First description: Sauvage, H.E. 1884.
Bulletin Du Societe Zoologique (France). p.195; pl.V; fig.3.
Compared with P.obscura, P.insignis has a sharper contrast in the pattern,
even in the fright stage. It also has much longer nostrils in comparison with P.obscura.
Meristic: D: 40-44 A: 27-31 C: rounded V: present Ratio: 30.6-35.3 %
At 250 mm the colouration of this species can vary tremendously according to
it's mood or enviroment. Dorsal and anal fins are clear with numerous spots
and blotches which become progressively larger nearer the body. The caudal
is black, becoming lighter when it joins the peduncle. A large, dark spot
can be observed in the mid fin. Ventral and pectoral fins are spotted.
The body is black and white in varying shades, the upper portion having 6-7
patches beneath the dorsal fin, with a further 7 larger patches centrally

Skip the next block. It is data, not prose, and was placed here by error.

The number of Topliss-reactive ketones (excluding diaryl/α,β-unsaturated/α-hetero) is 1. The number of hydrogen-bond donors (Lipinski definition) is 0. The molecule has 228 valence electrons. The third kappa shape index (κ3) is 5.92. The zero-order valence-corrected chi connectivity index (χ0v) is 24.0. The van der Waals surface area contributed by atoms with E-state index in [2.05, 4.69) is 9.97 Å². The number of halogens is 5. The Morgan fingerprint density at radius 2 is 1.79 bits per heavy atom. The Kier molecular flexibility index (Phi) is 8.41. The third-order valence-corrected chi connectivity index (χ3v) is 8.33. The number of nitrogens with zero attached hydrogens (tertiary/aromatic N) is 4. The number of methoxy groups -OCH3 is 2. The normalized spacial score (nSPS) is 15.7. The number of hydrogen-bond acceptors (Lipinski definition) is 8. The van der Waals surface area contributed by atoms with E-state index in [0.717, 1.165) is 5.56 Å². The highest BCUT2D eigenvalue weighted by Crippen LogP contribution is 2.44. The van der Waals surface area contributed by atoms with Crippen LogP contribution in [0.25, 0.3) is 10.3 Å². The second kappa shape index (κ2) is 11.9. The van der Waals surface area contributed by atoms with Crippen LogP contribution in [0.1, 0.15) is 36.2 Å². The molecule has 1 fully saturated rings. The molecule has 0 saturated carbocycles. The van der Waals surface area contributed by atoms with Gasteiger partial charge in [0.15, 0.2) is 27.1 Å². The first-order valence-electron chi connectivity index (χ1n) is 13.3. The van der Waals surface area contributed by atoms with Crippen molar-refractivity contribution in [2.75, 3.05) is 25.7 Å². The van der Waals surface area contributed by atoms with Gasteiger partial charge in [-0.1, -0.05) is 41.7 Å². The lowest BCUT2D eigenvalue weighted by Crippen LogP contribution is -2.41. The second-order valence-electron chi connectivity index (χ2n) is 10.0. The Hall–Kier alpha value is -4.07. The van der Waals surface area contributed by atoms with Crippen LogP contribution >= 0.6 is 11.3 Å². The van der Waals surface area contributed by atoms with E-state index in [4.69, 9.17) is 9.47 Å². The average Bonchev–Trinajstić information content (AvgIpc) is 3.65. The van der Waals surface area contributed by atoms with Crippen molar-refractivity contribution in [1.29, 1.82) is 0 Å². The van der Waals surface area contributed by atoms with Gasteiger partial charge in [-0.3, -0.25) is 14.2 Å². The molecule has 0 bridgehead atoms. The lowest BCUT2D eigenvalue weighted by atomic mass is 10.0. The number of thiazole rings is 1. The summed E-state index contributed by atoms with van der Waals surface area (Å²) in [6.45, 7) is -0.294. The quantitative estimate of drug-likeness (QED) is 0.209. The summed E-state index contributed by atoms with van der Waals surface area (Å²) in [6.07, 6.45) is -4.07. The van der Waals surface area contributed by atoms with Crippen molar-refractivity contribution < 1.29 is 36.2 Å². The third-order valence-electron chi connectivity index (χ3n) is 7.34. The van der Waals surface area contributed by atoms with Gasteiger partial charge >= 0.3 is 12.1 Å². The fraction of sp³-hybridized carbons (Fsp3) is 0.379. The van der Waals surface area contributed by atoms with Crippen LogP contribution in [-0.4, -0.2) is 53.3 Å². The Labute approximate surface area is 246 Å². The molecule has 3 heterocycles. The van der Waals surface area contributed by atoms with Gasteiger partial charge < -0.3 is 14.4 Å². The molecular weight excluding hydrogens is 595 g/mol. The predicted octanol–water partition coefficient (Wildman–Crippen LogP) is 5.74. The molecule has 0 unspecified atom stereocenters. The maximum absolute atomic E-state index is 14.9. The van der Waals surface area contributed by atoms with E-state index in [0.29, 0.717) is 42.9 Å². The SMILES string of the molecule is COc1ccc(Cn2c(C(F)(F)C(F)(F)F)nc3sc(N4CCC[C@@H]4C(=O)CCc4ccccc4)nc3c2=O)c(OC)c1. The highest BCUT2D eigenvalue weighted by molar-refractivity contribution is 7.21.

from the opercle to the caudal. The belly is speckled.
On the head, a black wedge- shaped pattern begins at the snout and runs
through the eye to the opercle. The underside of the mottled chin is black
and white. Viewed from above, the head is flattish which, in turn, places
the eye high up on the face.
Size: Total length to 532 mm
Sub-species and colour variants:
An in-depth study of the two closely related species,
P.insignis and P.obscura, was conducted by
Teugels & Daget (1984).
Close scrutiny of the scale counts of 68 preserved specimens revealed
differences, that are recorded in the table below, based on the following
a) Upper transverse scale count
A count of scales from the first ray of the dorsal fin, downwards to the
lateral line, although the scale perforated by the lateral line is not included.
b) Lower transverse scale count
The imaginary line is followed downwards, till it reaches the middle of the
pelvic fin base.
c) Lateral line count
Finally, the preserved specimens of P.insignis also generally showed a lighter colour.
Synonyms: Ophiocephalus insignis, Channa insignis, Parophiocephalus insignis.
reports that this fish ranges from Cameroons to the Congo.
The Ogowe basin and Zaire basin were mentioned by
Teugels & Daget (1985).